Uncertainty and the Brain
Edited by: Olivier Faugeras, Michele Thieullen
Theoretical Neuroscientists have developed a wide range of mathematical, computational, and numerical tools for modeling and simulating sets of interacting neurons. While in most cases, with some notable exceptions, the framework of these efforts has been deterministic, drawing on the theory of dynamical systems, partial differential equations, integral or integro-differential equations, it has been felt from the early days of Hodgkin and Huxley that uncertainty has to be taken into account in the models.
Uncertainty has its source in the physics of the underlying phenomena, for example in the way the ion channels open and close, or the way in which neurotransmitters diffuse in the synaptic cleft. This is the physical uncertainty. Uncertainty also comes from the fact that many of the parameters in the models are out of reach of any of the current experimental techniques, most likely still for a long time. For example the exact values of the synaptic weights describing the way neurons influence each other at a given instant in a network will probably never be known. This second source is the intrinsic uncertainty.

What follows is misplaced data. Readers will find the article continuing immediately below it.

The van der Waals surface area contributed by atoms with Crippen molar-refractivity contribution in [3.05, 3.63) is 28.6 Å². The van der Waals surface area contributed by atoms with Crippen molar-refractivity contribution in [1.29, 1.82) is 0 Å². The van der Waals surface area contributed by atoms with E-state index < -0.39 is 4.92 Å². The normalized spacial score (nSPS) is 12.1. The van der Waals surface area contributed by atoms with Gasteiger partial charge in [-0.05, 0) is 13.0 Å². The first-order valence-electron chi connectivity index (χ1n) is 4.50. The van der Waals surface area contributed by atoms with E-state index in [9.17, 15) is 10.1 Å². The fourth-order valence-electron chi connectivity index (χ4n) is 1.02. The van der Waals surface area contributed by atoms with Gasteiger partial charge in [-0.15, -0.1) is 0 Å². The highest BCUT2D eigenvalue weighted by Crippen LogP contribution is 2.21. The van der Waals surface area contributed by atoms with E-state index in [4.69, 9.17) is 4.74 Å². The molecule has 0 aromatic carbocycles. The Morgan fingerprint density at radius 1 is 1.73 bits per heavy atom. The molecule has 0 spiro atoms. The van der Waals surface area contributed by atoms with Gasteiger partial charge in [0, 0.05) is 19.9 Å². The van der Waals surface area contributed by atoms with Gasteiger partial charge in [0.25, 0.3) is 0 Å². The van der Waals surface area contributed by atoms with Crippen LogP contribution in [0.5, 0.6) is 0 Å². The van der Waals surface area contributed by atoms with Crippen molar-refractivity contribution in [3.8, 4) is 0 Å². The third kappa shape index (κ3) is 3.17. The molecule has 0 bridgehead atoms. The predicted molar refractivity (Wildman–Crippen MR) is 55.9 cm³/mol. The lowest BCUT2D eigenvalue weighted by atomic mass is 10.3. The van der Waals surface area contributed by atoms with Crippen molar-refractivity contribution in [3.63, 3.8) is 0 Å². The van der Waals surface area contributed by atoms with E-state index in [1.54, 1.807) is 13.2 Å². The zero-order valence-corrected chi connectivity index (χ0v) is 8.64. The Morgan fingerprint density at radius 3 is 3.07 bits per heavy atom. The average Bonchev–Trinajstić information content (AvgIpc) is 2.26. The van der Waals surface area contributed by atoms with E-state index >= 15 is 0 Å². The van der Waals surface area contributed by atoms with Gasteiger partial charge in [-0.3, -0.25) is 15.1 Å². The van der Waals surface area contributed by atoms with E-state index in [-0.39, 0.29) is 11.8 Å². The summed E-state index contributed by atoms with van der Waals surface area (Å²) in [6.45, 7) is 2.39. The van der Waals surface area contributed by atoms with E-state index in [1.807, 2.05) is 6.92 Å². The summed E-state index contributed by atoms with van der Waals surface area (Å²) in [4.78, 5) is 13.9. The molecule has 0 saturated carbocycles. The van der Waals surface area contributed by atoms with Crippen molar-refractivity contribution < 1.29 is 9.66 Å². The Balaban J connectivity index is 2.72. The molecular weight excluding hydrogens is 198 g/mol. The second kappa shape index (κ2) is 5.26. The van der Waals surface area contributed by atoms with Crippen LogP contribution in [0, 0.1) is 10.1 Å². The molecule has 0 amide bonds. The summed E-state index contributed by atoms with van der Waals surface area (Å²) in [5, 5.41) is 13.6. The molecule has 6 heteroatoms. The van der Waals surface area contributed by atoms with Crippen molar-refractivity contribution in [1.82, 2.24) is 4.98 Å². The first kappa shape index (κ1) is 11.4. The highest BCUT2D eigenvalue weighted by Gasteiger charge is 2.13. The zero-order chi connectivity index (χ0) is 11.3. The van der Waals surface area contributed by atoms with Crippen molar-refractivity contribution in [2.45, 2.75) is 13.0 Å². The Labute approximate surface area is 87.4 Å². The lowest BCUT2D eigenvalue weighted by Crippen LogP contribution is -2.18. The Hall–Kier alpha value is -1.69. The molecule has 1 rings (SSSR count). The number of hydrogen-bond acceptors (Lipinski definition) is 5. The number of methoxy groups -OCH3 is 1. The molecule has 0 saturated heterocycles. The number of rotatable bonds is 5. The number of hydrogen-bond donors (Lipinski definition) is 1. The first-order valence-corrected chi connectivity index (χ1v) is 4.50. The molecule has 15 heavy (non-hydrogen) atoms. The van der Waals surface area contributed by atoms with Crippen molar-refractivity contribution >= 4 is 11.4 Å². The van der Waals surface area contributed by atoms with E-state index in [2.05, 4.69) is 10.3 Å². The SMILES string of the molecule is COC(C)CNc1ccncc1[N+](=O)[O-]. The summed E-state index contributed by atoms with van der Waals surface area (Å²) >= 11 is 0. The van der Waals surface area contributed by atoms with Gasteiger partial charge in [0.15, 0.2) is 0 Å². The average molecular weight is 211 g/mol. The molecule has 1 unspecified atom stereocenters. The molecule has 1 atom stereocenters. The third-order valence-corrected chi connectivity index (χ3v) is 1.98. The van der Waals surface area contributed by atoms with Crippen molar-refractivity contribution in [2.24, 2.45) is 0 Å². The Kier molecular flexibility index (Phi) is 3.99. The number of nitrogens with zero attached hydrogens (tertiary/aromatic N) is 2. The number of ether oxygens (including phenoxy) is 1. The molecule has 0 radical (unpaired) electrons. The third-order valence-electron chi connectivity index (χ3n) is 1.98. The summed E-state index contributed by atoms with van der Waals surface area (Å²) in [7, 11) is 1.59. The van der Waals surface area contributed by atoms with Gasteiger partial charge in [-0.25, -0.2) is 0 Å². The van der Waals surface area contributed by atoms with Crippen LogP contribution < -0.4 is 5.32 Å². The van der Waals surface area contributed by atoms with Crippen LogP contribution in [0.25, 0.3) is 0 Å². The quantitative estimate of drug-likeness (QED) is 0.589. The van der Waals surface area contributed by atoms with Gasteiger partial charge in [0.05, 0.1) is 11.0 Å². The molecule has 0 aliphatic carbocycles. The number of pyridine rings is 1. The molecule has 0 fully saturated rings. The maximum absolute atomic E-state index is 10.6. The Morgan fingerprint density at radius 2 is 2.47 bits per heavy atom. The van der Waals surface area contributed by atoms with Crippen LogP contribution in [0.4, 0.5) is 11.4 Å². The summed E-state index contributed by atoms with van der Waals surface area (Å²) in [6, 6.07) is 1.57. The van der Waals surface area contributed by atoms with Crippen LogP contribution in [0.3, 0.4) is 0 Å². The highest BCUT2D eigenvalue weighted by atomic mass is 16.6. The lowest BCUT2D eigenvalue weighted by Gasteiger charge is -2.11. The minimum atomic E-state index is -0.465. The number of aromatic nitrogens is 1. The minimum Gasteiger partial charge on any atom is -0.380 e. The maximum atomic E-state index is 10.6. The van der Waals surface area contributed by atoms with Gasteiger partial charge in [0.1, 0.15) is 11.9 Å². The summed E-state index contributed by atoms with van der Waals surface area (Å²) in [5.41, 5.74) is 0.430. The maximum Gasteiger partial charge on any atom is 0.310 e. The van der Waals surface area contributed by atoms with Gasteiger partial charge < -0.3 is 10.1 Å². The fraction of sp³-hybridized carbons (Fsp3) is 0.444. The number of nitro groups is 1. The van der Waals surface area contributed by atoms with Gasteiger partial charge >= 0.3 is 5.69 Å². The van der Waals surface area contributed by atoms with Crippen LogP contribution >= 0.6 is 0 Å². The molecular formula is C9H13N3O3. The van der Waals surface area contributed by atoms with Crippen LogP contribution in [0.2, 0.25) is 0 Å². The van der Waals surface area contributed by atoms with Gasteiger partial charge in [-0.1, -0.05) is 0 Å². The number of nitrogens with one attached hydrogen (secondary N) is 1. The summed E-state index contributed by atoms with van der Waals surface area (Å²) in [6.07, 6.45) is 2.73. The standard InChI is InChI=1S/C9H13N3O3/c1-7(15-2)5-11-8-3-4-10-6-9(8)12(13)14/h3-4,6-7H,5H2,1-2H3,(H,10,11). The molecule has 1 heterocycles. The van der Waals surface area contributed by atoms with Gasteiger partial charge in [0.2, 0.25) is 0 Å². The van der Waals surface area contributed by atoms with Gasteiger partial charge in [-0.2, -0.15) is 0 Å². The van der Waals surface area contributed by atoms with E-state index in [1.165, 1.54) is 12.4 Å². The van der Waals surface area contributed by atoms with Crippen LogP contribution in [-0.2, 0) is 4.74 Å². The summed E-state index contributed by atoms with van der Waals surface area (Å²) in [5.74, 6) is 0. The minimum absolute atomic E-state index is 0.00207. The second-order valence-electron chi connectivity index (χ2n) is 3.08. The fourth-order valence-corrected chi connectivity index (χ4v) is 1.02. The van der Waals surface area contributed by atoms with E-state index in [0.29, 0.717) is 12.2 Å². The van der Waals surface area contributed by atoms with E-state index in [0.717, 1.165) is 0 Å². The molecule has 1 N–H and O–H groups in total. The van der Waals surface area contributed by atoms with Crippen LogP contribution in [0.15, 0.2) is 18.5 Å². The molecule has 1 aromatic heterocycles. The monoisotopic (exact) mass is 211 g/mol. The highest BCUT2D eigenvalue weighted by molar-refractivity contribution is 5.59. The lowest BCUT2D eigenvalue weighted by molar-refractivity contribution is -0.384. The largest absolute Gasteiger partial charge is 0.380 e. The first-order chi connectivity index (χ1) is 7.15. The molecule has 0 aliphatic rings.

Researchers are therefore in great need of stochastic models to account for these two sources in a mathematically rigorous framework allowing for quantitative descriptions and predictions.
The goal of this special issue is to bring together the key experimental and theoretical research linking state-of-the-art knowledge about uncertainty in the Brain with current forefront research in probability theory and statistics in the general area of stochastic nonlinear dynamical systems featuring several time scales. As a result we hope to shed some new light on the question of the role of noise in the activity of the Brain. We are certain that such an endeavour is highly timely and is presently missing, and that it will be highly attractive to a wide community of brain researchers and of mathematicians in probability and statistics.